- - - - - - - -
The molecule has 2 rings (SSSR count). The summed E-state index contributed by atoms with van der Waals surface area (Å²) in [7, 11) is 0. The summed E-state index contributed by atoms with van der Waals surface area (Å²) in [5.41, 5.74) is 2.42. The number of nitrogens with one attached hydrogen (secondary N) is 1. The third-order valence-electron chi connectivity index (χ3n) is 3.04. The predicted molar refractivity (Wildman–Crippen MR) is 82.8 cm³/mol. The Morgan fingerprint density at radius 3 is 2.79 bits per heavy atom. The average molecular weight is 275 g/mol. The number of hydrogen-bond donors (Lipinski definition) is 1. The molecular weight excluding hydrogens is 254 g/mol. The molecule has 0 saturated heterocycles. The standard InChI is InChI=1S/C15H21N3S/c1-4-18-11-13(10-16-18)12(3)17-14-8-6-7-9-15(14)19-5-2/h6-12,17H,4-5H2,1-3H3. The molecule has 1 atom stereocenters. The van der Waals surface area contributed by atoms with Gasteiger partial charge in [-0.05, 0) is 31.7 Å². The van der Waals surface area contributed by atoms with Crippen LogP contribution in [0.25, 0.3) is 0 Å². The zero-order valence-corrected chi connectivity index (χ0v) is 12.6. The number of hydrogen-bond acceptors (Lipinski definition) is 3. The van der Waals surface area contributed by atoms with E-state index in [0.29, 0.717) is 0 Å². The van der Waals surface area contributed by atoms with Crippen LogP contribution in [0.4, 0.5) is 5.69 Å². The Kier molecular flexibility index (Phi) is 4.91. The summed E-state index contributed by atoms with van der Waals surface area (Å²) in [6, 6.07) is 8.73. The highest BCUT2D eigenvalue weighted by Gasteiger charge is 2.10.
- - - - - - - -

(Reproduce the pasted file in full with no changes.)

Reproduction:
The molecule has 2 rings (SSSR count). The summed E-state index contributed by atoms with van der Waals surface area (Å²) in [7, 11) is 0. The summed E-state index contributed by atoms with van der Waals surface area (Å²) in [5.41, 5.74) is 2.42. The number of nitrogens with one attached hydrogen (secondary N) is 1. The third-order valence-electron chi connectivity index (χ3n) is 3.04. The predicted molar refractivity (Wildman–Crippen MR) is 82.8 cm³/mol. The Morgan fingerprint density at radius 3 is 2.79 bits per heavy atom. The average molecular weight is 275 g/mol. The number of hydrogen-bond donors (Lipinski definition) is 1. The molecular weight excluding hydrogens is 254 g/mol. The molecule has 0 saturated heterocycles. The standard InChI is InChI=1S/C15H21N3S/c1-4-18-11-13(10-16-18)12(3)17-14-8-6-7-9-15(14)19-5-2/h6-12,17H,4-5H2,1-3H3. The molecule has 1 atom stereocenters. The van der Waals surface area contributed by atoms with Gasteiger partial charge in [-0.05, 0) is 31.7 Å². The van der Waals surface area contributed by atoms with Crippen LogP contribution in [0.25, 0.3) is 0 Å². The zero-order valence-corrected chi connectivity index (χ0v) is 12.6. The number of hydrogen-bond acceptors (Lipinski definition) is 3. The van der Waals surface area contributed by atoms with E-state index in [0.29, 0.717) is 0 Å². The van der Waals surface area contributed by atoms with Crippen LogP contribution in [0.4, 0.5) is 5.69 Å². The Kier molecular flexibility index (Phi) is 4.91. The summed E-state index contributed by atoms with van der Waals surface area (Å²) in [6, 6.07) is 8.73. The highest BCUT2D eigenvalue weighted by Gasteiger charge is 2.10.